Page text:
Ren Zhongyi

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This is a Chinese name; the family name is Ren.

Ren Zhongyi (Chinese: 任仲夷; pinyin: Rén Zhòngyí; September 1914 – November 15, 2005) was a Chinese politician.

Biography[edit]

Ren was born in Wei County, Handan, Hebei province. He was a leader in China's reform period since the late 1970s. He is widely regarded as the bold reformer who led Guangdong to come 'one step ahead' in China's reform.[citation needed] He served as the First Communist Party secretary of Harbin, Heilongjiang (1956–1977), the First Party Secretary of Liaoning province (1977–1980), and the First Party Secretary of Guangdong (1980–1985).

After he retired, Ren Zhongyi remained active in public affairs and was bold and outspoken. He was amongst a few influential people in China who still publicly advocated political reform. One example is his iconoclastic article in the May 5, 2000 issue of the Guangdong-based national newspaper Southern Weekend [Nanfang Zhoumo] which sought to re-interpret Deng Xiaoping's theory of the Four Cardinal Principles (upholding the socialist path; upholding the people's democratic dictatorship; upholding the leadership of the Communist Party and upholding Marxist Leninsm Mao Zedong Thought) in order to create more room for democratic reforms. For example on the principle of upholding the leadership of the Communist Party, he wrote:

"Improving the leadership of the Party means establishing a system that can effectively supervise and constrain the Party. Deng Xiaoping thought that the absence of constraints on the Party was dangerous. The Party needs to be led well but it needs to be supervised as well.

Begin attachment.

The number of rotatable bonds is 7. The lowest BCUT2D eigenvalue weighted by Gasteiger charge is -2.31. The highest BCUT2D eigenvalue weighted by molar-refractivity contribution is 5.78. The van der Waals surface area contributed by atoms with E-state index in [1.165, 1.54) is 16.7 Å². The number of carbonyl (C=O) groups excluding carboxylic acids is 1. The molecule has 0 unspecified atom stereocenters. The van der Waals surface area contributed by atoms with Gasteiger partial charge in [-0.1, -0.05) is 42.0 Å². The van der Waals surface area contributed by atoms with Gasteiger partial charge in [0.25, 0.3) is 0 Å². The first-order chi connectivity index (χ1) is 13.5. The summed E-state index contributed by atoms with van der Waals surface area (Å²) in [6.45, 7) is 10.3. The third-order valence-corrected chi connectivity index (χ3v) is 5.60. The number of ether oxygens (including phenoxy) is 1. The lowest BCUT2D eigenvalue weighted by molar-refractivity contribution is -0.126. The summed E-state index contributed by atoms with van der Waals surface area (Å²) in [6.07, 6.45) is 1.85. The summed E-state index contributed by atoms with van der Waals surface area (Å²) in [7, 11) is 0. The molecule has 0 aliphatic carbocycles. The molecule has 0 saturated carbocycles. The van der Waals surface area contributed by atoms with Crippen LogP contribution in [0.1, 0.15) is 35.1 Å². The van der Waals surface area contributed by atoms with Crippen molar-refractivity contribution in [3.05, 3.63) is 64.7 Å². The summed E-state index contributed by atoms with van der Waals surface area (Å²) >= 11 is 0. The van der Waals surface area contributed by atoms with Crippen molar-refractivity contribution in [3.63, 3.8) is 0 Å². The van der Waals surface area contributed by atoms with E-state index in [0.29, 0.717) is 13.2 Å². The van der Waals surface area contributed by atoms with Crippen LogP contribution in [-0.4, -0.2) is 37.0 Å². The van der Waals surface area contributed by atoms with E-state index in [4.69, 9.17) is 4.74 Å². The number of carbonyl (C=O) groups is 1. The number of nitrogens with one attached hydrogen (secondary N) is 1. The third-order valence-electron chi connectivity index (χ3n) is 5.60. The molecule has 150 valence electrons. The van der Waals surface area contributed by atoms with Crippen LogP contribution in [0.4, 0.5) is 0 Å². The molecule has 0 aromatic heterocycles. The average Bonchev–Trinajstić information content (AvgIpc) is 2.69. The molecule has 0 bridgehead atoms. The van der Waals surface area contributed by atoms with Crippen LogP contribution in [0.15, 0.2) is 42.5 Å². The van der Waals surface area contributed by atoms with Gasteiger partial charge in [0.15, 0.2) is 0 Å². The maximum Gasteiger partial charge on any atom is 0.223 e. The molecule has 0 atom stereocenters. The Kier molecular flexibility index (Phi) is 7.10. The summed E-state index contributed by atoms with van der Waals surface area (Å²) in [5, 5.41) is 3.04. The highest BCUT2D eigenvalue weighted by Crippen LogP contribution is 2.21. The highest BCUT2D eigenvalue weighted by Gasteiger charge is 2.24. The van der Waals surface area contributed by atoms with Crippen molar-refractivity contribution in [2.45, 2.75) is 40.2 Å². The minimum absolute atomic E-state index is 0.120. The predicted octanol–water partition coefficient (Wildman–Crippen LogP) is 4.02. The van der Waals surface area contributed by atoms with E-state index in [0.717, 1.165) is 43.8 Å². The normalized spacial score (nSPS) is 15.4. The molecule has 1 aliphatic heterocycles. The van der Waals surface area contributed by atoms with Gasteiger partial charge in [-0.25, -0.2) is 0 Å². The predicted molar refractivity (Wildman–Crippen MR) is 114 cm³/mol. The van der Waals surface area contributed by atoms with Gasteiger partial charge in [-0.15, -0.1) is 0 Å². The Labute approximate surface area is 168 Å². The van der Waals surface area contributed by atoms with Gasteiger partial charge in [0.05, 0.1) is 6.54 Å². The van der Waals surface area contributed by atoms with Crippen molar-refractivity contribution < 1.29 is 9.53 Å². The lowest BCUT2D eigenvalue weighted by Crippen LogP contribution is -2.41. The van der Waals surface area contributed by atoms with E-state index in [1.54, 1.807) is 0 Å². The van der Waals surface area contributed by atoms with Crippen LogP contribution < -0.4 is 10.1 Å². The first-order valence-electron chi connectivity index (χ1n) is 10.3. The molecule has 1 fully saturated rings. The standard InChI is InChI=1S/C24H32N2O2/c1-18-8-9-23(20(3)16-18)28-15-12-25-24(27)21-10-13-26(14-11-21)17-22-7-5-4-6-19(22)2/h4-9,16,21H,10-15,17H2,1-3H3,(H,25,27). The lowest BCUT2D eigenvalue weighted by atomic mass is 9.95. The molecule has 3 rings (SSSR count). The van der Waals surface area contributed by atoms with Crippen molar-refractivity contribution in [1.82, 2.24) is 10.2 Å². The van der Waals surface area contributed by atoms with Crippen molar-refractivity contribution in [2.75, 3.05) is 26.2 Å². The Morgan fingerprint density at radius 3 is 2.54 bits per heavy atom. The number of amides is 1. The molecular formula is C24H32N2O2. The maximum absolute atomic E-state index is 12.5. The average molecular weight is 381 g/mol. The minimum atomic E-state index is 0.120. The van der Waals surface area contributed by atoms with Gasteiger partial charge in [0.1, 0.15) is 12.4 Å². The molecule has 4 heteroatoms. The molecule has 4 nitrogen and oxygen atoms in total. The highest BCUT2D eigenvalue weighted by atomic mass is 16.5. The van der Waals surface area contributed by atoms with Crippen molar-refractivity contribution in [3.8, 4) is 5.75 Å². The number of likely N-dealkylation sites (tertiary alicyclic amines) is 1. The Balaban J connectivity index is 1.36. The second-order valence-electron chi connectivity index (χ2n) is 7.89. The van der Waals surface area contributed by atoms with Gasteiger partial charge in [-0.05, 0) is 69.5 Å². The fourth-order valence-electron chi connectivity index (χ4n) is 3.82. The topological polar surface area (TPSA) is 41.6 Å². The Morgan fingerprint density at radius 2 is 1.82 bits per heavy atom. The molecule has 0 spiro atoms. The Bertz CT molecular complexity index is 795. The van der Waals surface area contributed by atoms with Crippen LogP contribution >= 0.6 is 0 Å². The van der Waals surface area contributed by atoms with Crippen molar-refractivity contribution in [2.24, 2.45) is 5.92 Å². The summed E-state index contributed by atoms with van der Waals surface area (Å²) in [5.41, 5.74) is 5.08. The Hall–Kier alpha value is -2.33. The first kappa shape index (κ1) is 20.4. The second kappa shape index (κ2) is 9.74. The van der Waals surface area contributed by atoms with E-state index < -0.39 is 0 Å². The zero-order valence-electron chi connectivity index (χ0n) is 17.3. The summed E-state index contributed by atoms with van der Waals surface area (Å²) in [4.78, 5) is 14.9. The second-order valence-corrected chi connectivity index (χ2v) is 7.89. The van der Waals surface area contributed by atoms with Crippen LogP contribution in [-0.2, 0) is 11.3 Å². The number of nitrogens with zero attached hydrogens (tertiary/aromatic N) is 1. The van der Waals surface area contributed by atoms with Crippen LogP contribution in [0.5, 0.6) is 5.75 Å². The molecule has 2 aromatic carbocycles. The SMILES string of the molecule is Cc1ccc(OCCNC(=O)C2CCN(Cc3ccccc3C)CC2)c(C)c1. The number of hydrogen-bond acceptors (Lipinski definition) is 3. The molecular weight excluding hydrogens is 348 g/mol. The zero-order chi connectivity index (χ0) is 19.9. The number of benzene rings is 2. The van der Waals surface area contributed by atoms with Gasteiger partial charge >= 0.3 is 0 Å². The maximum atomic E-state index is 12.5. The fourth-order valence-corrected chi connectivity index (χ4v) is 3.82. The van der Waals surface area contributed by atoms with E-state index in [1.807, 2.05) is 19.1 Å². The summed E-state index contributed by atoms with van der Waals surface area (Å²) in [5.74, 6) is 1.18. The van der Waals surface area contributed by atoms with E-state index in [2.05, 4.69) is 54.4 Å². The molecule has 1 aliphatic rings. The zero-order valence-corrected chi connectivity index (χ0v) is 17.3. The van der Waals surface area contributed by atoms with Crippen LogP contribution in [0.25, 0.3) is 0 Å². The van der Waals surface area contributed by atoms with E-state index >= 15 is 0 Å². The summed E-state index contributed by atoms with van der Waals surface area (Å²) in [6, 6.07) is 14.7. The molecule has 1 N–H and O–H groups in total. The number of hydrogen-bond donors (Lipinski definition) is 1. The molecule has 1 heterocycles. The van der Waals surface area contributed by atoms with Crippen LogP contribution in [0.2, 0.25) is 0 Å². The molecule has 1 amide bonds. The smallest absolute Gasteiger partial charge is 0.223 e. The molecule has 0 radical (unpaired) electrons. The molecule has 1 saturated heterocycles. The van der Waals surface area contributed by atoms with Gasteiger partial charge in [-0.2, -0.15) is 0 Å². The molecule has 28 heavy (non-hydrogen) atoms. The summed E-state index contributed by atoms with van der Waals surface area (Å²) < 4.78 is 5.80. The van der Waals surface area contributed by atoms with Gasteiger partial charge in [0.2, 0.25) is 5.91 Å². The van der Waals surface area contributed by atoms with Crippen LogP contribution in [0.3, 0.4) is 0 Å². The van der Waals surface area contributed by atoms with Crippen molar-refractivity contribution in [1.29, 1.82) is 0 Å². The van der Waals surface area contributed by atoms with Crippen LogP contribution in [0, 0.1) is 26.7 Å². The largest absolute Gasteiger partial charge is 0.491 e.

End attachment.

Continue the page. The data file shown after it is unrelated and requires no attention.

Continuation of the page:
"I believe this is a fundamental issue that needs to be addressed. Absolute power corrupts absolutely. The Communist Party is no exception to that rule. The Communist Party supervising itself is like having the left hand supervise the right hand. That just won't do. The Party needs to be supervised not just by the Party but by the people, the democratic party groupings and by independent persons. Not only must it be subject to the supervision of society and public opinion, it must be constrained by law as well."[1]

Due to the degree of reputation and influence that he had, the Party leaders could only tolerate and to some extent accommodate his views, whilst at the same time using other means (such as sacking the editors who published his views in their magazines) to minimise the effect of his speeches.

Ren Zhongyi was first and foremost a pragmatic politician, instead of being a rigid ideologue attached to the faith of dogmatic Marxism-Leninism and communism. This is in fact true for many outstanding reformers at the time, such as Deng Xiaoping, Hu Yaobang, Zhao Ziyang, Wan Li, Xiang Nan etc.[citation needed]

Chen Shiji, former head of the PLA Air Force Propaganda Department of the Guangzhou Military District, in his 2009 article "Unforgettable Ren Zhongyi" called this 2000 article in Southern Weekend an example of Ren's clear thinking, determination to put to rest the remnants of Cultural Revolution thinking, and his conviction that Marxism must allow for change and progress.[2]

References[edit]

  1. ^ Upholding the Four Cardinal Principles Reconsidered a summary translation posted on the U.S. Embassy Beijing website at the Wayback Machine (archived August 21, 2001). Summary translation of Ren Zhonyi's Nanfang Zhoumo article of May 5, 2000 entitled "Upholding the Four Cardinal Principles Reconsidered" Retrieved on 2009-11-14.
  2. ^ "Unforgetable Ren Zhongyi" an article in the 5/2009 issue of Tanhuang Shijie magazine." Chen Shji's appreciation of Ren Zhongyi" Retrieved on 2009-11-14.
Preceded by
Zeng Shaoshan
Governor of Liaoning
1978
Succeeded by
Chen Puru
Preceded by
Zeng Shaoshan
CPC Liaoning Committee Secretary
1978–1980
Succeeded by
Guo Feng
Preceded by
Xi Zhongxun
Secretary of the CPC Guangdong Committee
1980–1985
Succeeded by
Lin Ruo